With PyMC3 version >=3.9 the return_inferencedata=True kwarg makes the sample function return an arviz.InferenceData object instead of a MultiTrace. InferenceData has many advantages, compared to a MultiTrace: For example it can be saved/loaded from a file, and can also carry additional (meta)data such as date/version, or posterior predictive distributions. Take a look at the ArviZ Quickstart to learn more.

[30]:
with pm.Model() as model:
    mu = pm.Normal("mu", mu=0, sigma=1)
    obs = pm.Normal("obs", mu=mu, sigma=1, observed=np.random.randn(100))

    idata = pm.sample(2000, tune=1500, return_inferencedata=True)
Auto-assigning NUTS sampler...
Initializing NUTS using jitter+adapt_diag...
Multiprocess sampling (4 chains in 4 jobs)
NUTS: [mu]
100.00% [14000/14000 00:13<00:00 Sampling 4 chains, 0 divergences]
Sampling 4 chains for 1_500 tune and 2_000 draw iterations (6_000 + 8_000 draws total) took 14 seconds.

As you can see, on a continuous model, PyMC3 assigns the NUTS sampler, which is very efficient even for complex models. PyMC3 also runs tuning to find good starting parameters for the sampler. Here we draw 2000 samples from the posterior in each chain and allow the sampler to adjust its parameters in an additional 1500 iterations. If not set via the cores kwarg, the number of chains is determined from the number of available CPU cores.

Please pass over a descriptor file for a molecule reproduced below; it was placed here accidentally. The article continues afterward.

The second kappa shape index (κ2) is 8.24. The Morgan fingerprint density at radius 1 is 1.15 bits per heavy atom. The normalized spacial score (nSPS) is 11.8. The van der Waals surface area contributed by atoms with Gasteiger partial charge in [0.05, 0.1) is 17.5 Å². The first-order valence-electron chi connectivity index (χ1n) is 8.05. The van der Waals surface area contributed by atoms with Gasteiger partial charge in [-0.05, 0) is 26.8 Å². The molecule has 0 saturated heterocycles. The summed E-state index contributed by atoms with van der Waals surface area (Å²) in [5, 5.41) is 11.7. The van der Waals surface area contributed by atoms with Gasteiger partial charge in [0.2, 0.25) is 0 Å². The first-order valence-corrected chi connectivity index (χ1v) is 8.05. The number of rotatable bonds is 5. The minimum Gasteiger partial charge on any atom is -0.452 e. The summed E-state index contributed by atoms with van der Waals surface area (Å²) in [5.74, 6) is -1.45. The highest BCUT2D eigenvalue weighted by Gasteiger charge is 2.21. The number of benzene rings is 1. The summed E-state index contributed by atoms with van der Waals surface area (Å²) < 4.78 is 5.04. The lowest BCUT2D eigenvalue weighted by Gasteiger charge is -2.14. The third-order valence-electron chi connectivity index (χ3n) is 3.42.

[31]:
idata.posterior.dims
[31]:
Frozen(SortedKeysDict({'chain': 4, 'draw': 2000}))

The tuning samples are discarded by default. With discard_tuned_samples=False they can be kept and end up in a special property of the InferenceData object.

You can also run multiple chains in parallel using the chains and cores kwargs:

[32]:
with pm.Model() as model:
    mu = pm.Normal("mu", mu=0, sigma=1)
    obs = pm.Normal("obs", mu=mu, sigma=1, observed=np.random.randn(100))

    idata = pm.sample(cores=4, chains=6, return_inferencedata=True)
Auto-assigning NUTS sampler...
Initializing NUTS using jitter+adapt_diag...
Multiprocess sampling (6 chains in 4 jobs)
NUTS: [mu]